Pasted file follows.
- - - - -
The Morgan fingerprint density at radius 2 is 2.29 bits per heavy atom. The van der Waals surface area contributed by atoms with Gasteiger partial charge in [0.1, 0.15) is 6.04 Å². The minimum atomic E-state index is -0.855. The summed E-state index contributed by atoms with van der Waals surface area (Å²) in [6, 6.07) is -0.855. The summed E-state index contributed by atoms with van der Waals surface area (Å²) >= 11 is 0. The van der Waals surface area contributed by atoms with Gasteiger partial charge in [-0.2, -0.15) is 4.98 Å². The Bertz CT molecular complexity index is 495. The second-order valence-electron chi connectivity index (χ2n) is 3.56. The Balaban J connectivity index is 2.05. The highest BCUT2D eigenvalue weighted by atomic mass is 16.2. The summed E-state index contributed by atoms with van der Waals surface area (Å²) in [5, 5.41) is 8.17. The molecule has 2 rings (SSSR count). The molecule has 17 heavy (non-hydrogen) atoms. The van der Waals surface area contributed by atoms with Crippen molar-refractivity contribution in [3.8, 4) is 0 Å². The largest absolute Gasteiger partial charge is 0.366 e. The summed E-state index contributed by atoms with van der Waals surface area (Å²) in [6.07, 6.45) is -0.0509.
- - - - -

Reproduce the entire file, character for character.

The Morgan fingerprint density at radius 2 is 2.29 bits per heavy atom. The van der Waals surface area contributed by atoms with Gasteiger partial charge in [0.1, 0.15) is 6.04 Å². The minimum atomic E-state index is -0.855. The summed E-state index contributed by atoms with van der Waals surface area (Å²) in [6, 6.07) is -0.855. The summed E-state index contributed by atoms with van der Waals surface area (Å²) >= 11 is 0. The van der Waals surface area contributed by atoms with Gasteiger partial charge in [-0.2, -0.15) is 4.98 Å². The Bertz CT molecular complexity index is 495. The second-order valence-electron chi connectivity index (χ2n) is 3.56. The Balaban J connectivity index is 2.05. The highest BCUT2D eigenvalue weighted by atomic mass is 16.2. The summed E-state index contributed by atoms with van der Waals surface area (Å²) in [5, 5.41) is 8.17. The molecule has 2 rings (SSSR count). The molecule has 17 heavy (non-hydrogen) atoms. The van der Waals surface area contributed by atoms with Crippen molar-refractivity contribution in [3.8, 4) is 0 Å². The largest absolute Gasteiger partial charge is 0.366 e. The summed E-state index contributed by atoms with van der Waals surface area (Å²) in [6.07, 6.45) is -0.0509.